In 1993 I started work on a small vegetable farm in Northern Colorado. Our abundant harvests fed roughly 300 people April – November with all the vegetable types you can grow here. Days started at 6 am and often ended with some work after our evening meal. I was young, fit, and felt so alive working with others on this three-acre farm, living the lifestyle of a farm worker, attuned to the pulse of daylight, temperature, snow, rain and wind and its effects on the soil, plants and irrigation water. By 1995 I was managing field operations, even more excited about it all.
I tell you some of my story so that you know I have significant life context about being a farmworker, planting, weeding, harvesting, packing and more. My current job context affords me feedback from Colorado produce farmers as a founding member of the Colorado Fruit and Vegetable Growers Association. See coloradoproduce.org.
Every day, somewhere in the US, workers on produce farms arrive at the field, ready to take on the same tasks. The work may be hot or cold, sun baked, windy, wet and muddy, the walking is hard on a rough, uneven surface, and the ergonomics are challenging at best. If you are a produce farmworker in Colorado it is only seasonal employment. And frankly, the pay may be only slightly lower than an entry level position at your local supermarket, which offers much more comfortable work conditions.
The old trope goes something like this, “if we bring in foreign, temporary workers to do farm work, they are simply taking American jobs.” Maybe. But according to farmer anecdote and researcher data, most Americans don’t want these jobs (see work conditions and pay above) and those that take them don’t last a full season. Most Colorado produce farmers I’ve spoken with describe local workers new to this type of work quitting less than a week after starting.
Are you encouraging your kids to start their career as a farmworker? Most are not. And could you find enough teen and twenty somethings willing to work this hard today? They are extremely rare to find. Some farmers say we are simply losing this work ethic or those that can and will work in “dirty jobs” do so as a trained trades person, commanding a significantly higher wage for year-round work.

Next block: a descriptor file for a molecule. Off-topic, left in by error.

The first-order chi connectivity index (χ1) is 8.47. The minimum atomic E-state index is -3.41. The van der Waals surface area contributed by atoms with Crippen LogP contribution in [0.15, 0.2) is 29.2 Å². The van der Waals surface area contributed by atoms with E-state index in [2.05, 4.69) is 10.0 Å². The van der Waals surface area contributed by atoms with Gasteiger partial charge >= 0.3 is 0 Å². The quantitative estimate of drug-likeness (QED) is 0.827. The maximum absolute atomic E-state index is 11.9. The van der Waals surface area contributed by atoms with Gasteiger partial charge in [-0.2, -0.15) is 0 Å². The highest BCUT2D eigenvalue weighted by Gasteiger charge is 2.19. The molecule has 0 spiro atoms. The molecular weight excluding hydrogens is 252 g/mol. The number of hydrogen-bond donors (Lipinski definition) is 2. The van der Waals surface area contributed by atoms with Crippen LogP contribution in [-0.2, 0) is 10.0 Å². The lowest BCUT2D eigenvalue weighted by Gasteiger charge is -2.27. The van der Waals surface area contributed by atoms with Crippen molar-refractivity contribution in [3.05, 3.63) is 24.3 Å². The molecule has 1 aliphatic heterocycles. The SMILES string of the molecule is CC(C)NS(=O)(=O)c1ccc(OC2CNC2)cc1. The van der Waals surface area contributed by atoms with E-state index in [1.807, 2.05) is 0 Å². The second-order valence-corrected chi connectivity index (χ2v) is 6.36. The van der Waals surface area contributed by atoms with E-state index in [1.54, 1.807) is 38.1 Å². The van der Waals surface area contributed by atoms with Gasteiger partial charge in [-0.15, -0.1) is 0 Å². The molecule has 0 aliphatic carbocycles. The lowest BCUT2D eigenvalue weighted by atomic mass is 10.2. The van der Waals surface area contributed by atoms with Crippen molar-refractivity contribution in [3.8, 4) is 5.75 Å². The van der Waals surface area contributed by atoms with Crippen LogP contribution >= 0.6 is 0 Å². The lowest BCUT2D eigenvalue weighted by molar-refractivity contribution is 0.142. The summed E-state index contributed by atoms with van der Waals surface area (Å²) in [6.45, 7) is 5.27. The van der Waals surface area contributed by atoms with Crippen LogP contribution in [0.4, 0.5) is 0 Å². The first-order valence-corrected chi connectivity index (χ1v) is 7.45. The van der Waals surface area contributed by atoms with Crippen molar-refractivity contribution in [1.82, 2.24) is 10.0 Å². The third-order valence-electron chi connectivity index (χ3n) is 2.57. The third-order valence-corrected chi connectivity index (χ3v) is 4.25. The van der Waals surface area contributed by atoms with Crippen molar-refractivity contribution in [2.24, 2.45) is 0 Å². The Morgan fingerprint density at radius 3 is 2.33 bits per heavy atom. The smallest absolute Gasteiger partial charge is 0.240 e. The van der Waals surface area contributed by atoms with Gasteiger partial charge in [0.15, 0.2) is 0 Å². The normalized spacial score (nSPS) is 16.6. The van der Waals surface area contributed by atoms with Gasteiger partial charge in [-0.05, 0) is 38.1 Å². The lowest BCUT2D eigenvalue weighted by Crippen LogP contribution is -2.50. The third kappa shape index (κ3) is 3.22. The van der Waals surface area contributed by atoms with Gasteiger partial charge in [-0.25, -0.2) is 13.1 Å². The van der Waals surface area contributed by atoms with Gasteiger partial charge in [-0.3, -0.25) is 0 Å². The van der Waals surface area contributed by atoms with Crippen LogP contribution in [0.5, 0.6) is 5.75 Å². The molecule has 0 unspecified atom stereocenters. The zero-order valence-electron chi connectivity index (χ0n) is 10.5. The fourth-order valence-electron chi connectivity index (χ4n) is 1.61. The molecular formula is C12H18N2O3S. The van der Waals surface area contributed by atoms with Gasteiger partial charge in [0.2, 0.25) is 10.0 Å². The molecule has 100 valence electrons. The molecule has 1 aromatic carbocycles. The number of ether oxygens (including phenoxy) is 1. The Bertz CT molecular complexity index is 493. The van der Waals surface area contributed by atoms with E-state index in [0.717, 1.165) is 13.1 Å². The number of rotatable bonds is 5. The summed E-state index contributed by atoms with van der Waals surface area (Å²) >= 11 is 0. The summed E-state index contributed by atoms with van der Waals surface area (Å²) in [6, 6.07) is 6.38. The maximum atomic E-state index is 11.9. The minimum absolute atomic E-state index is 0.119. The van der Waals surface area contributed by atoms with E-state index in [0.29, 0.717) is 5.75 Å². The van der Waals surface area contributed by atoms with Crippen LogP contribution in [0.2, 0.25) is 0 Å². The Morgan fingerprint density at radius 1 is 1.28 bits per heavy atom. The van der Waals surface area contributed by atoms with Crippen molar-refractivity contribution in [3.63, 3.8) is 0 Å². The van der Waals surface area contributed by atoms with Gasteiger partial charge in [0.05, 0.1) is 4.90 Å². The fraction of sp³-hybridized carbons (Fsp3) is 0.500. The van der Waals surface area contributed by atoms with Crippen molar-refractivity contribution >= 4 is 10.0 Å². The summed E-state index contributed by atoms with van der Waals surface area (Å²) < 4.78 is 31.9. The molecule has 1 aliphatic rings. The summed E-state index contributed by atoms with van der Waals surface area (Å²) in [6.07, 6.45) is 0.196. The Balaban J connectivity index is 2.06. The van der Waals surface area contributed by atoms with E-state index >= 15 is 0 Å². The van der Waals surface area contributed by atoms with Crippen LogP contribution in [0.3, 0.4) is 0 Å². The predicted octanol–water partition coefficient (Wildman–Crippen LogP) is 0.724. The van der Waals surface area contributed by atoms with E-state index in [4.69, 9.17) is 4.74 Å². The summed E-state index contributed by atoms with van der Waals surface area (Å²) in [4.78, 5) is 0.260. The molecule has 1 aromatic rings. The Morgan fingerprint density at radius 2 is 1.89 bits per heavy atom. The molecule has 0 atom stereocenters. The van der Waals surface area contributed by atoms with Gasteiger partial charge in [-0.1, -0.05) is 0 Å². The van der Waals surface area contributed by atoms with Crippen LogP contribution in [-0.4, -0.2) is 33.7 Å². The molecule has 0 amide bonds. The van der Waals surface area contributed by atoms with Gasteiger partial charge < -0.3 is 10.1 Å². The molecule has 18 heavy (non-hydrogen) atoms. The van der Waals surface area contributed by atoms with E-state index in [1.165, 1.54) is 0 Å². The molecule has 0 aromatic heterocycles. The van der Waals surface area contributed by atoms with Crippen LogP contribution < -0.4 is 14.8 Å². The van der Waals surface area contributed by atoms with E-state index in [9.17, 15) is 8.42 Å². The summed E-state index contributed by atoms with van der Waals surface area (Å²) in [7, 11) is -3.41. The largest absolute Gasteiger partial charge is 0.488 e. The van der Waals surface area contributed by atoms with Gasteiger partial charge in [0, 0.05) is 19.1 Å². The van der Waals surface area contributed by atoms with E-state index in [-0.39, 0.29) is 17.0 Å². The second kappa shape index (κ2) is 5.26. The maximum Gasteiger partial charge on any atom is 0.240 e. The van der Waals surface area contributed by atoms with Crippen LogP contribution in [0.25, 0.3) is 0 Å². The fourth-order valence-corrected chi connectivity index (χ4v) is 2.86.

So, who will provide their able and skilled bodies to do this work? The farmworker advocates that I have had the privilege to work with, those that also worked the produce fields of the US as kids with their parents, carried the same hope for their kids, get a better job. I suspect this is a global cultural wish parents have for their kids. Whether you are living in Mexico, Ukraine or India, don’t be a farm worker.
Consumer research indicates we generally expect our food system to provide low cost, quality, and convenient food. This puts downward pressure on the wages farmers can pay farmworkers.
Against this backdrop, we still need vegetables planted, weeded, harvest and packed. This makes temporary ag workers holding an H-2A visa increasingly important. Talk with Colorado produce farmers and they will tell you this program was made to be difficult for them to navigate. In our increasingly automated world, farmers also have an eye toward labor saving technology.
How do we continue to enjoy Colorado produce in 2040? COVID-19 has highlighted for Americans that farm workers are essential. As suggested, part of the answer is political, which is beyond my professional scope, part of the answer could be cultural, reframing our gratitude for farm workers, and part is also likely bringing more technology into the fields.
By Adrian Card, Colorado State University Extension. For more information on agriculture in Boulder County, visit the CSU Extension Boulder County website at boulder.extension.colostate.edu/agriculture.